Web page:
Under the beaming sunshine, the Defender Burghley Horse Trials arena once more witnessed a historic afternoon as Great Britain’s Oliver Townend is crowned the winner for his third time on board Ballaghmor Class.
The 16-year-old Irish Sports Horse is no stranger to the hallowed turf of Burghley, having won here in 2017 as a fresh faced 10-year-old at his first five star, as well as notable results in 2018 and 2019, finishing second and third respectively. “He jumped as good as he’s ever jumped, what can I say about him? He’s a freak of nature, he feels better than he’s ever felt and he’s performed amazingly.” Oliver said about his Olympic gold medal partner.
Coming into the final line of show jumps in front of a packed crowd, Oliver and “Thomas” had kept a clean score sheet but as the final fence fell, they added 4 penalties to their overnight score, to finish on 33, just 0.7 penalties ahead of his closest rival this afternoon. “I got to the second to last and thought “Christ! Still Clear, go on!” Oliver said with a grin as he gave his first thoughts on his show jumping round. But just the one fence down was enough to secure Ballaghmor Class his second win at Burghley, and confirm his place in the history books as one of Britain’s best event horses of modern times.
Chasing Oliver to the wire was Great Britain’s David Doel riding Galileo Nieuwmoed, who climbed up one extra place to take second with an incredible clear show jumping round and finishing on their dressage score (33.7 penalties), becoming just the 9th combination to do so at Burghley.
The 29-year-old rider from Wiltshire also recorded his best ever 5* result here with the 12-year-old Dutch warmblood, and has his sights set on clinching the title next, “I knew I had a class horse underneath me and I have a lot of belief in his jumping. But to be sat beside Oliver and Harry, it’s great to be up here with them and now I just have to make sure I keep up with them and hopefully get one up on them!” He said with a smile.
it was an afternoon to forget for overnight leader, New Zealand’s Tim Price who had four fences down in the show jumping to drop out of contention and finish in eventual fourth place. “It’s super disappointing and the gravity of that will hit in the following hours. This phase is his achilleas heel, I was just desperate for the worm to turn and for us to have his first really good result in the show jumping department, but it’s back to the drawing board. He’s a funny little fish and I’ve just got to figure him out. I’ve never been good at Rubix Cubes but I’ll get there in the end, I’m sure.” Tim said ruefully.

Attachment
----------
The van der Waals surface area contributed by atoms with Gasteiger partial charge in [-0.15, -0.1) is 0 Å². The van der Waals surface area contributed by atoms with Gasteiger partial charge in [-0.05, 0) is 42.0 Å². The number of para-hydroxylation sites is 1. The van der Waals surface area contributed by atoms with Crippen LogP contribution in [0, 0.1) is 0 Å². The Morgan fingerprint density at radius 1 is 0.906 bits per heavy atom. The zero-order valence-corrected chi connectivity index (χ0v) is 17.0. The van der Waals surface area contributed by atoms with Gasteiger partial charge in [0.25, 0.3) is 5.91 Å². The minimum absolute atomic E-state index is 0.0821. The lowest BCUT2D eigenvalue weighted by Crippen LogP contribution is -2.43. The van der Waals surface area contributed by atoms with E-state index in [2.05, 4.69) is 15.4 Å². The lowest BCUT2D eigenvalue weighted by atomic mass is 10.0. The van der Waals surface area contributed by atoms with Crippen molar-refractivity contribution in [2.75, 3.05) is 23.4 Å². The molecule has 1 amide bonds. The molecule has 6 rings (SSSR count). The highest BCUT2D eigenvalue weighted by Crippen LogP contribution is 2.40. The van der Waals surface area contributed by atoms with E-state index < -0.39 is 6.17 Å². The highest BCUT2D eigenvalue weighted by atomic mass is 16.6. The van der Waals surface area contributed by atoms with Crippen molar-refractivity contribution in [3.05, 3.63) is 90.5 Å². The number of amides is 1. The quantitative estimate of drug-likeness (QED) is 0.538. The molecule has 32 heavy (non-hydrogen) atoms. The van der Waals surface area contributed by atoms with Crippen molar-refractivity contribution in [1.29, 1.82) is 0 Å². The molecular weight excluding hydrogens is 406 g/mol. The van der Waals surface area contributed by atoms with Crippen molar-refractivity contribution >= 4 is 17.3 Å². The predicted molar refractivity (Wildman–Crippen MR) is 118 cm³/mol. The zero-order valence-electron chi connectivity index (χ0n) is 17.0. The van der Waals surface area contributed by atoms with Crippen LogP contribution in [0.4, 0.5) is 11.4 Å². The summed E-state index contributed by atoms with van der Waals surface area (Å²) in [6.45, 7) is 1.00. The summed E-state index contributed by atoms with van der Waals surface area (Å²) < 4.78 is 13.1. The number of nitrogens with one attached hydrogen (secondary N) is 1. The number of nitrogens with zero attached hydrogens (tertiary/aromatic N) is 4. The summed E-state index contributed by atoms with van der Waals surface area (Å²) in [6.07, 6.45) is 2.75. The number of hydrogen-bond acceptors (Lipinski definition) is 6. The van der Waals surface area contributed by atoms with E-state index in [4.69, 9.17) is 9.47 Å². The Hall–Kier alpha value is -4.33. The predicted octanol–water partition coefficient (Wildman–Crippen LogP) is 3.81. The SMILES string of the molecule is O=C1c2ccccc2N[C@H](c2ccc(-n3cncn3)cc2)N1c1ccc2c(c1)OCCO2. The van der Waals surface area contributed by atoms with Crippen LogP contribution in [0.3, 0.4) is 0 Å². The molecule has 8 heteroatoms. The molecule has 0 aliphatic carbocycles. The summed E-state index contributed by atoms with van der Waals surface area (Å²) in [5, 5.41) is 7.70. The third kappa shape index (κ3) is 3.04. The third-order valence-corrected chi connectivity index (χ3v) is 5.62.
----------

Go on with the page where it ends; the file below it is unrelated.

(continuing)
But Tim’s loss had to be someone else’s gain and so jumping a clear round and propelling himself into third place, and thus completing a British top three, was Harry Meade on the 13-year-old mare, Cavalier Crystal. After starting their Burghley campaign off in 27th place after dressage and 6th place overnight after cross country, the combination completed on a score of 37.4 to record Harry’s best ever Burghley result.
With it being the mare’s first ever 5*, the result certainly exceeded expectations for Harry, “the biggest question for be was how she’d cope with the atmosphere generally and the speed and the distance of the cross country. She thoroughly proved [yesterday] that she’s a 5* horse through and through, and if I could choose a horse to be sitting on today, I’m delighted it was her, I was just able to get on her and really enjoy it. She’s definitely over-delivered so I’m thrilled.”
But the story of the day goes to Ballaghmor Class, a horse that in any period of eventing history, over any format, would come out on top, according to his rider, “he’s a proper event horse, his pedigree helps massively, as does his mentality, and whatever era you put this horse in, he would win.”
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